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Martin William Mittelstadt

Abstract

Given Pentecostal proclivity to (Luke-) Acts, it should come as no surprise that Pentecostals consider the work of the prolific Richard Pervo. In this essay, I offer a synopsis and evaluation of his work, particularly four recent volumes, on Acts for the Pneuma readership. On one hand, Pervo proves controversial (not only for Pentecostals) concerning questions about authorship, date, and historicity. On the other hand, Pervo offers fine insight on literary conventions and thematic motifs employed by the author of the Third Gospel and Acts. In the end, I suggest that a careful reading of Pervo produces some profit for readers. As for delight, this will depend on the reader’s needs and interests.

Martin William Mittelstadt

Abstract

The emergence of Pentecostal scholarship in the last quarter century set the stage for fresh and ongoing dialogue concerning the relationship between Pauline and Lukan pneumatologies in the broader scholarly community. The collection of articles, theses, dissertations, and monographs attempting to chart and settle this relationship increases annually. To this collection, Asian scholar Youngmo Cho submits a valuable addition. In his 'Spirit and Kingdom in the Writings of Luke and Paul', Cho, as suggested by the subtitle, proposes 'An Attempt to Reconcile these Concepts.' Originally written as his PhD thesis at the University of Aberdeen under Andrew Clarke, this revised thesis is sure to contribute to the continuing discussion not only in Pentecostal circles but in the broader academic world. A detailed theologian Cho utilizes strong exegetical, lexicographical, and hermeneutical instincts to explore the unique early Christian contribution of Paul's innovative pneumatology against Luke's traditional intertestamental pneumatology. In this review essay I offer a thorough synopsis of Cho's work followed by a brief evaluation.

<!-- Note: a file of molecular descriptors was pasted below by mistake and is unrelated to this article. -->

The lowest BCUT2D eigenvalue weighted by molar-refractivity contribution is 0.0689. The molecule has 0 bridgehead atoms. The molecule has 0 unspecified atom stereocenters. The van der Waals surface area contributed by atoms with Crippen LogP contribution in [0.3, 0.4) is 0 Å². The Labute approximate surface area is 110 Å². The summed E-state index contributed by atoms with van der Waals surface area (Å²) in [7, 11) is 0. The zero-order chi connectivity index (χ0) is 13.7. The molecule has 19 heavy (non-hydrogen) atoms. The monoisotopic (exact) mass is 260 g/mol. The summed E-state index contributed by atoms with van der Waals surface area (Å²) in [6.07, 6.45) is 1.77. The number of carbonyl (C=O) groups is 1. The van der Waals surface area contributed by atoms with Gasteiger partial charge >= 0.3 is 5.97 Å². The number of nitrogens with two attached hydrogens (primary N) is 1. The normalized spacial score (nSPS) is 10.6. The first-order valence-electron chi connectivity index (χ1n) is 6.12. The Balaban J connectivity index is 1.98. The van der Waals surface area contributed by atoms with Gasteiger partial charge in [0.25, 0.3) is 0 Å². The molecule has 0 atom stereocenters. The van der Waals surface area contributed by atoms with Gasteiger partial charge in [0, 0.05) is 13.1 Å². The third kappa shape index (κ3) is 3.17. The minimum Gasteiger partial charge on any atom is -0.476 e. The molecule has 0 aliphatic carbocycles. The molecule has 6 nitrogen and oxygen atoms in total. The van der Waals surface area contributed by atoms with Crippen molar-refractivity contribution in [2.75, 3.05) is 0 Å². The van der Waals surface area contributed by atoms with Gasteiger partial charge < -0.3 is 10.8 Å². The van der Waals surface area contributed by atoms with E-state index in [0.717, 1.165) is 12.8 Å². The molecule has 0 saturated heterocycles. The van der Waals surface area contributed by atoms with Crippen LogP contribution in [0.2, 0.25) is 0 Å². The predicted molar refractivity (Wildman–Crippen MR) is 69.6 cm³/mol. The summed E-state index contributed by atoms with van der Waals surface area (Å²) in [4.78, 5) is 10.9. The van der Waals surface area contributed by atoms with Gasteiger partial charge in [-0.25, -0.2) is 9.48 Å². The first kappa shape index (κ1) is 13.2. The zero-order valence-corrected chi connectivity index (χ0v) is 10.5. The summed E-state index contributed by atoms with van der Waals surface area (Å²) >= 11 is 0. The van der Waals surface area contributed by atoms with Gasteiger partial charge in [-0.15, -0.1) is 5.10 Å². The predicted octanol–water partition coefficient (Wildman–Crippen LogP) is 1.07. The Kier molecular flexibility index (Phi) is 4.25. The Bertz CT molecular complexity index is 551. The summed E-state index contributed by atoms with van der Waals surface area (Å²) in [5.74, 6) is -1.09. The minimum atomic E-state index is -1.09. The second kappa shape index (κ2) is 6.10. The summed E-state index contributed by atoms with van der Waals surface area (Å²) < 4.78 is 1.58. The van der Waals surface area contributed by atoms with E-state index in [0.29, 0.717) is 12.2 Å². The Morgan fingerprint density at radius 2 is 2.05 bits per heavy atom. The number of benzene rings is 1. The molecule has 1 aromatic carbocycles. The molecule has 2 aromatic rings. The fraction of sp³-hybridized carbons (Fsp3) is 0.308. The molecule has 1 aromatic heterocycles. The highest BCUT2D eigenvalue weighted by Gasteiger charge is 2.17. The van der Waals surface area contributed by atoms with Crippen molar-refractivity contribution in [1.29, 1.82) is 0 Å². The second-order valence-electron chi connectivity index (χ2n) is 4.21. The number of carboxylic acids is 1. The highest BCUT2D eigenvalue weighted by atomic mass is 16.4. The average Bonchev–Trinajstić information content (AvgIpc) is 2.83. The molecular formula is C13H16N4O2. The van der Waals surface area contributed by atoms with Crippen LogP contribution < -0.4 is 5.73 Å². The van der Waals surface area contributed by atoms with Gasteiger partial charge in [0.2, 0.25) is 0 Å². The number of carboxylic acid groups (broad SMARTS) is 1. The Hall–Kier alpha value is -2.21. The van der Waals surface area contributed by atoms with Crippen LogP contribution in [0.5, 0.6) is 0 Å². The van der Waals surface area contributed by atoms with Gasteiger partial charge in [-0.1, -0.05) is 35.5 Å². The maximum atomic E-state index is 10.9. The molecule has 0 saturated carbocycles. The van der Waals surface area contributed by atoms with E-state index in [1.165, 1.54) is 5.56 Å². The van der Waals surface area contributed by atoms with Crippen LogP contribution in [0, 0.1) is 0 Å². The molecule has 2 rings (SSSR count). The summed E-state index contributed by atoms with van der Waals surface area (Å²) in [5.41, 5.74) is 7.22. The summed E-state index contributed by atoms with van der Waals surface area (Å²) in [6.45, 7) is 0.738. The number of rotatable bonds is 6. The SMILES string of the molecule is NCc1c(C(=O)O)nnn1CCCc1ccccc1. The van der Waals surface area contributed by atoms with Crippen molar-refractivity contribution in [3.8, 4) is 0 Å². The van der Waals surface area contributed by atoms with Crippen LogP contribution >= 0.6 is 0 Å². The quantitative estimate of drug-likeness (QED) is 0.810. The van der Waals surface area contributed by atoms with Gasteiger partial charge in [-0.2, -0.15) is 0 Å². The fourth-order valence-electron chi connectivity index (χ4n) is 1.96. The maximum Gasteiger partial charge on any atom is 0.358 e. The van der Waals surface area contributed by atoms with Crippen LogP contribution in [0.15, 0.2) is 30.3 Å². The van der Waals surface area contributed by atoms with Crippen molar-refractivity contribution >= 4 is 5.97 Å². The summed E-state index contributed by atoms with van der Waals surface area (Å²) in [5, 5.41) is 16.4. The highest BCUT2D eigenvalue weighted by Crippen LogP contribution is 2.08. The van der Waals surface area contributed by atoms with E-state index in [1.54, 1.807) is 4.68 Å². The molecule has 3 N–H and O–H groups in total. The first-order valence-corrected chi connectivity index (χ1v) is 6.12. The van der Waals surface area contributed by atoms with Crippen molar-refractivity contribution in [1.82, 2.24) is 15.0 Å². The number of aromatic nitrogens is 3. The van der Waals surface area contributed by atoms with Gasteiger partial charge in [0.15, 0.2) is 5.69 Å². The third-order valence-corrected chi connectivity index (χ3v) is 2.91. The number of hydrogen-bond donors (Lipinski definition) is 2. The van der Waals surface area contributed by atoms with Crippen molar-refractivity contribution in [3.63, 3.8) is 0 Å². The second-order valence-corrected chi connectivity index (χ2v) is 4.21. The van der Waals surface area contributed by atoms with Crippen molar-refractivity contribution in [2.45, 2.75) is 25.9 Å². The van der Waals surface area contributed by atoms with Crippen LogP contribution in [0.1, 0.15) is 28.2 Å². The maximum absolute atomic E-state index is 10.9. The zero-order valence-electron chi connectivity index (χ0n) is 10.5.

Martin W. Mittelstadt